Light Duty! City Tries New Way to Calm Drivers at Signal-less Crossings

Here's the system in action at Hoyt and President streets in Brooklyn. Photo: DOT
Here's the system in action at Hoyt and President streets in Brooklyn. Photo: DOT

The city has unveiled a new approach to getting drivers to slow down for kids: flashing lights to get their attention.

In an unheralded announcement on Friday morning, the Department of Transportation said it would install rapid-fire strobes at eight intersections near schools — lights that would be triggered by the pedestrians.

The DOT showed off the lights in a tweet from the corner of Hoyt and President streets in Brooklyn. That intersection — at a public school! — has neither a traffic signal nor a stop sign. It is frequently the site of speeding.

Here’s what the same intersection looked like before the installation of the so-called Rectangular Rapid Flashing Beacons:

Hoyt and President Street
Photo: Google

In a subsequent tweet, the DOT suggested that pedestrians bear some onus for their own safety:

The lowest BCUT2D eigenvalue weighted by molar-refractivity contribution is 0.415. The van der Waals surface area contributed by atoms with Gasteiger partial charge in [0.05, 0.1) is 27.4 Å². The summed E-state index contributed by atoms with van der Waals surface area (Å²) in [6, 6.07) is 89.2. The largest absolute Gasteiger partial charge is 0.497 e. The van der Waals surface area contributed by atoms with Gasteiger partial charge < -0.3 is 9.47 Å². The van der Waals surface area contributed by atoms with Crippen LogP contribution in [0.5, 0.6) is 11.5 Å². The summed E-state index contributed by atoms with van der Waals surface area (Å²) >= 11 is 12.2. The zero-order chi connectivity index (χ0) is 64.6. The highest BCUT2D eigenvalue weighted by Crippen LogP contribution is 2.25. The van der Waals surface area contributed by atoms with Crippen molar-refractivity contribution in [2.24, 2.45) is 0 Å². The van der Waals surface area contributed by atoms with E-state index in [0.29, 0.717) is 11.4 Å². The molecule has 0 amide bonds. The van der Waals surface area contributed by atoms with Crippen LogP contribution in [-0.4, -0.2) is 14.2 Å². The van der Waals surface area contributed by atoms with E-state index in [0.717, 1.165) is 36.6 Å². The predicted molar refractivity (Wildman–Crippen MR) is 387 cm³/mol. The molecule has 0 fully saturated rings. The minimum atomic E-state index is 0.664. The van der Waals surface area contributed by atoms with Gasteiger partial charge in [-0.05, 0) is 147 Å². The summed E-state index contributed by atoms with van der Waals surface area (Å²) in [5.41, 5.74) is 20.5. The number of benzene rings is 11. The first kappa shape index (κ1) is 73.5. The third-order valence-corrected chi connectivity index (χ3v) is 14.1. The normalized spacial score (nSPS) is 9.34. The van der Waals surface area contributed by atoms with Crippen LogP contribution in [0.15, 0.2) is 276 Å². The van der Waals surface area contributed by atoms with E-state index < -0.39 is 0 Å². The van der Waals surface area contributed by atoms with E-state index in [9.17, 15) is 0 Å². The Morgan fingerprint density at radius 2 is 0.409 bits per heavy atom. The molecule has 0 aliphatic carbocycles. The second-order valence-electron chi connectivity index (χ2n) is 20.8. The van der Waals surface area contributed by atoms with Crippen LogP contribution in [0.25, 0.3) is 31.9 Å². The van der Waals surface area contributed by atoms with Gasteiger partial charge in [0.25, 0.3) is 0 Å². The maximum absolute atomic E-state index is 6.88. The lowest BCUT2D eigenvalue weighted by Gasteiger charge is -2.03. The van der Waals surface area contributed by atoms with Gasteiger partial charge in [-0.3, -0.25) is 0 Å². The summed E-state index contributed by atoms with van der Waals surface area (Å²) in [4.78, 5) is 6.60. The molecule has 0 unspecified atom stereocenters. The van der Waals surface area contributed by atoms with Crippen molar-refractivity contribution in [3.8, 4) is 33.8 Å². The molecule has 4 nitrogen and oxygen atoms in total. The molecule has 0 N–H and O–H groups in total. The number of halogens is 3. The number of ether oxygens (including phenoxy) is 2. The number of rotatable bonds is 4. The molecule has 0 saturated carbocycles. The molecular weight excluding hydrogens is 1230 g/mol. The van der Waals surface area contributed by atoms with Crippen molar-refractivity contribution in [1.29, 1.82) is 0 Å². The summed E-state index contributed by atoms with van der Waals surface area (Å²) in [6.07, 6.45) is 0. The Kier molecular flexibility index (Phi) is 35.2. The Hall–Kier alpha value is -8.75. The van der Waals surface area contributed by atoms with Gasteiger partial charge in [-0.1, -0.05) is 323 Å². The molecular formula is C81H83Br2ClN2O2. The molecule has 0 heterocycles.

“Pilot features flashing lights to increase pedestrian visibility at crosswalks that don’t have traffic signals or stop signs,” the tweet said. “Pedestrians: Press the button to activate flashing lights. Before you cross, make sure all vehicles have stopped. Only go after the lights are flashing.”

Here's how the system works. Photo: DOT
Here’s how the system works. Photo: DOT

The agency also reminded drivers, truckers, cyclists and motorcyclists, “Always yield to pedestrians, it’s the law. Pay attention to the road and don’t be distracted. Obey the speed limit so you don’t need to make a dangerous stop.”

The DOT did not respond to an initial email from Streetsblog to determine the locations of the seven other schools where the flashing systems have been installed. When the agency responds, we will update this story.

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